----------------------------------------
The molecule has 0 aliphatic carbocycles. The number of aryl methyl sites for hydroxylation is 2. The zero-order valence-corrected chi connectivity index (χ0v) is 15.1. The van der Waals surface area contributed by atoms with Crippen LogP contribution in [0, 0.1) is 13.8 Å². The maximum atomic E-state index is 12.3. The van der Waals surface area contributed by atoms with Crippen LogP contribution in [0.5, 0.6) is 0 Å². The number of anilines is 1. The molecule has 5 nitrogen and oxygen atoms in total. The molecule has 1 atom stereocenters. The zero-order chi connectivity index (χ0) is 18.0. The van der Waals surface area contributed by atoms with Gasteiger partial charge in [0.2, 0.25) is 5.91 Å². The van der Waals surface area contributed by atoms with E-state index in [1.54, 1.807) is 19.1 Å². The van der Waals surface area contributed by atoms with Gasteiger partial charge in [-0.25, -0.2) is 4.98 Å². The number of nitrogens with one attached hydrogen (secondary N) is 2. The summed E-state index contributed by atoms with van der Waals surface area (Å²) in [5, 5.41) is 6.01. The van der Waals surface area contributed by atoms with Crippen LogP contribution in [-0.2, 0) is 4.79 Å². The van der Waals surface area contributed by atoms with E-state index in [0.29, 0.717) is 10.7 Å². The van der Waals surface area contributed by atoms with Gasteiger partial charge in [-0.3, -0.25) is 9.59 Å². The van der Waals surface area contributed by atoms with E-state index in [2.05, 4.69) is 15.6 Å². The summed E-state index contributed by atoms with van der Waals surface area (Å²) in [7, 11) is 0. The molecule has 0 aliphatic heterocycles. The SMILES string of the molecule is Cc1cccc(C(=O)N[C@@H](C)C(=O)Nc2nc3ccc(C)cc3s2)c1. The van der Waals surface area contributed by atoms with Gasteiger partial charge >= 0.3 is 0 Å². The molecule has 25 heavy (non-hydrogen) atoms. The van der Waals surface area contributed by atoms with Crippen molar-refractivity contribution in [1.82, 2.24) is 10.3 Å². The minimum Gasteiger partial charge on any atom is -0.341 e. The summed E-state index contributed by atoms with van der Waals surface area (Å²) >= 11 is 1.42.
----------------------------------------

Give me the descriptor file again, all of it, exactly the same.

The molecule has 0 aliphatic carbocycles. The number of aryl methyl sites for hydroxylation is 2. The zero-order valence-corrected chi connectivity index (χ0v) is 15.1. The van der Waals surface area contributed by atoms with Crippen LogP contribution in [0, 0.1) is 13.8 Å². The maximum atomic E-state index is 12.3. The van der Waals surface area contributed by atoms with Crippen LogP contribution in [0.5, 0.6) is 0 Å². The number of anilines is 1. The molecule has 5 nitrogen and oxygen atoms in total. The molecule has 1 atom stereocenters. The zero-order chi connectivity index (χ0) is 18.0. The van der Waals surface area contributed by atoms with Gasteiger partial charge in [0.2, 0.25) is 5.91 Å². The van der Waals surface area contributed by atoms with E-state index in [1.54, 1.807) is 19.1 Å². The van der Waals surface area contributed by atoms with Gasteiger partial charge in [-0.25, -0.2) is 4.98 Å². The number of nitrogens with one attached hydrogen (secondary N) is 2. The summed E-state index contributed by atoms with van der Waals surface area (Å²) in [5, 5.41) is 6.01. The van der Waals surface area contributed by atoms with Crippen LogP contribution in [-0.2, 0) is 4.79 Å². The van der Waals surface area contributed by atoms with E-state index in [0.29, 0.717) is 10.7 Å². The van der Waals surface area contributed by atoms with Gasteiger partial charge in [-0.3, -0.25) is 9.59 Å². The van der Waals surface area contributed by atoms with E-state index in [2.05, 4.69) is 15.6 Å². The summed E-state index contributed by atoms with van der Waals surface area (Å²) in [7, 11) is 0. The molecule has 0 aliphatic heterocycles. The SMILES string of the molecule is Cc1cccc(C(=O)N[C@@H](C)C(=O)Nc2nc3ccc(C)cc3s2)c1. The van der Waals surface area contributed by atoms with Gasteiger partial charge >= 0.3 is 0 Å². The molecule has 25 heavy (non-hydrogen) atoms. The van der Waals surface area contributed by atoms with Crippen molar-refractivity contribution in [1.82, 2.24) is 10.3 Å². The minimum Gasteiger partial charge on any atom is -0.341 e. The summed E-state index contributed by atoms with van der Waals surface area (Å²) >= 11 is 1.42.